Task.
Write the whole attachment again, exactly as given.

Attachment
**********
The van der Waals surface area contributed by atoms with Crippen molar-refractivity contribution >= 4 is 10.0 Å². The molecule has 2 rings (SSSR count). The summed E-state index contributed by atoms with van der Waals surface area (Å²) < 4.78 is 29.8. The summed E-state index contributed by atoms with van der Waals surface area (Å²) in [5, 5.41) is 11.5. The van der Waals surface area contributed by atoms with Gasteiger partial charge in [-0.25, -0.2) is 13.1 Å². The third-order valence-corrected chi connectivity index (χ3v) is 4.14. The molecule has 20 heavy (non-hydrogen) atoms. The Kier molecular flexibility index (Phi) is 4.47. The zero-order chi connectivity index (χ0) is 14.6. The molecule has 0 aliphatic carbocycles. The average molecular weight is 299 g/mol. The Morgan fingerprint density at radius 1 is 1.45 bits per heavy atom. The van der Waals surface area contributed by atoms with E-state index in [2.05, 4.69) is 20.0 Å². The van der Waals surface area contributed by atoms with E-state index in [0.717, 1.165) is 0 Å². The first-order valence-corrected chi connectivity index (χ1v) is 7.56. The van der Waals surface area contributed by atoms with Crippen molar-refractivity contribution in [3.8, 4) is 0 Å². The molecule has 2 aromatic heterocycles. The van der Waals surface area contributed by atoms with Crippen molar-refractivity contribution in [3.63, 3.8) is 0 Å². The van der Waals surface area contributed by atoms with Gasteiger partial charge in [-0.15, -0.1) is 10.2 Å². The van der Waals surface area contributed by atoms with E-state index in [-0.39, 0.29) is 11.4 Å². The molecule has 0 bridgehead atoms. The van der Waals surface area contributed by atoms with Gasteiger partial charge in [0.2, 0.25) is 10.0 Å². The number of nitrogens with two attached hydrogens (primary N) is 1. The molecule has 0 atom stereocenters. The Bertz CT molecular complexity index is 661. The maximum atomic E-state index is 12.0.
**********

The van der Waals surface area contributed by atoms with Crippen molar-refractivity contribution >= 4 is 10.0 Å². The molecule has 2 rings (SSSR count). The summed E-state index contributed by atoms with van der Waals surface area (Å²) < 4.78 is 29.8. The summed E-state index contributed by atoms with van der Waals surface area (Å²) in [5, 5.41) is 11.5. The van der Waals surface area contributed by atoms with Gasteiger partial charge in [-0.25, -0.2) is 13.1 Å². The third-order valence-corrected chi connectivity index (χ3v) is 4.14. The molecule has 20 heavy (non-hydrogen) atoms. The Kier molecular flexibility index (Phi) is 4.47. The zero-order chi connectivity index (χ0) is 14.6. The molecule has 0 aliphatic carbocycles. The average molecular weight is 299 g/mol. The Morgan fingerprint density at radius 1 is 1.45 bits per heavy atom. The van der Waals surface area contributed by atoms with E-state index in [2.05, 4.69) is 20.0 Å². The van der Waals surface area contributed by atoms with E-state index in [0.717, 1.165) is 0 Å². The first-order valence-corrected chi connectivity index (χ1v) is 7.56. The van der Waals surface area contributed by atoms with Crippen molar-refractivity contribution in [3.8, 4) is 0 Å². The molecule has 2 aromatic heterocycles. The van der Waals surface area contributed by atoms with Crippen molar-refractivity contribution in [3.63, 3.8) is 0 Å². The van der Waals surface area contributed by atoms with Gasteiger partial charge in [-0.15, -0.1) is 10.2 Å². The van der Waals surface area contributed by atoms with E-state index in [-0.39, 0.29) is 11.4 Å². The molecule has 0 bridgehead atoms. The van der Waals surface area contributed by atoms with Gasteiger partial charge in [0.2, 0.25) is 10.0 Å². The number of nitrogens with two attached hydrogens (primary N) is 1. The molecule has 0 atom stereocenters. The Bertz CT molecular complexity index is 661. The maximum atomic E-state index is 12.0.